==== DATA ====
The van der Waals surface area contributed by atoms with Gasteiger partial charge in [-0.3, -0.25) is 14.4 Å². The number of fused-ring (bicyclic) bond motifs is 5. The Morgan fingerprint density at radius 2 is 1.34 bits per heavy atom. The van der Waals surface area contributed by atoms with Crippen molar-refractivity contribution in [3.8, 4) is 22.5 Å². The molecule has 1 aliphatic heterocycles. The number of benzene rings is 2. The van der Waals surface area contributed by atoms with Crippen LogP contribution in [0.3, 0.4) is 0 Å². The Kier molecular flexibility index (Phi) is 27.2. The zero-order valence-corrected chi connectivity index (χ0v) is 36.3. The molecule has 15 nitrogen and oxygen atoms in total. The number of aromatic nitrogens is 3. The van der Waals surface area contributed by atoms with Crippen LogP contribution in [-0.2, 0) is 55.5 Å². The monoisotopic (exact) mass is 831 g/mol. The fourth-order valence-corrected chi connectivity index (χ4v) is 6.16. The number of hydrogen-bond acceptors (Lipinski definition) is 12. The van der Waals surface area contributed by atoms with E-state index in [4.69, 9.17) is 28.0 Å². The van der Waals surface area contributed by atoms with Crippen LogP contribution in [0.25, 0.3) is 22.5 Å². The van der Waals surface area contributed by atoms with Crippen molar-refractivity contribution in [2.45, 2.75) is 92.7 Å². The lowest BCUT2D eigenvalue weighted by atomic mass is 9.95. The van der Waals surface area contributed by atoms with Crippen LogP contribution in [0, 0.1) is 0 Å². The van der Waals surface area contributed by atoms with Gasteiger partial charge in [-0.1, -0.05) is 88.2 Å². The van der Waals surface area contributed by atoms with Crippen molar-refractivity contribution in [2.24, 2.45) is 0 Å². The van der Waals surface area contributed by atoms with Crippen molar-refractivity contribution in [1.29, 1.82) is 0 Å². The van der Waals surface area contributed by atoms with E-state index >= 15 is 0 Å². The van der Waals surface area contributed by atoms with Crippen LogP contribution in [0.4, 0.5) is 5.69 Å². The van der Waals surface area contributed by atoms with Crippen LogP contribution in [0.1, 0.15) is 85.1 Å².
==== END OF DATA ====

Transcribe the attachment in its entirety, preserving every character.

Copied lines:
The van der Waals surface area contributed by atoms with Gasteiger partial charge in [-0.3, -0.25) is 14.4 Å². The number of fused-ring (bicyclic) bond motifs is 5. The Morgan fingerprint density at radius 2 is 1.34 bits per heavy atom. The van der Waals surface area contributed by atoms with Crippen molar-refractivity contribution in [3.8, 4) is 22.5 Å². The molecule has 1 aliphatic heterocycles. The number of benzene rings is 2. The van der Waals surface area contributed by atoms with Crippen LogP contribution in [0.3, 0.4) is 0 Å². The Kier molecular flexibility index (Phi) is 27.2. The zero-order valence-corrected chi connectivity index (χ0v) is 36.3. The molecule has 15 nitrogen and oxygen atoms in total. The number of aromatic nitrogens is 3. The van der Waals surface area contributed by atoms with Crippen LogP contribution in [-0.2, 0) is 55.5 Å². The monoisotopic (exact) mass is 831 g/mol. The fourth-order valence-corrected chi connectivity index (χ4v) is 6.16. The number of hydrogen-bond acceptors (Lipinski definition) is 12. The van der Waals surface area contributed by atoms with E-state index in [4.69, 9.17) is 28.0 Å². The van der Waals surface area contributed by atoms with Crippen LogP contribution in [0.25, 0.3) is 22.5 Å². The van der Waals surface area contributed by atoms with Crippen molar-refractivity contribution in [2.45, 2.75) is 92.7 Å². The lowest BCUT2D eigenvalue weighted by atomic mass is 9.95. The van der Waals surface area contributed by atoms with Crippen LogP contribution in [0, 0.1) is 0 Å². The van der Waals surface area contributed by atoms with Gasteiger partial charge in [-0.1, -0.05) is 88.2 Å². The van der Waals surface area contributed by atoms with Crippen molar-refractivity contribution in [2.24, 2.45) is 0 Å². The van der Waals surface area contributed by atoms with Crippen molar-refractivity contribution in [1.29, 1.82) is 0 Å². The van der Waals surface area contributed by atoms with E-state index >= 15 is 0 Å². The van der Waals surface area contributed by atoms with Crippen LogP contribution in [0.4, 0.5) is 5.69 Å². The van der Waals surface area contributed by atoms with Crippen LogP contribution in [0.1, 0.15) is 85.1 Å².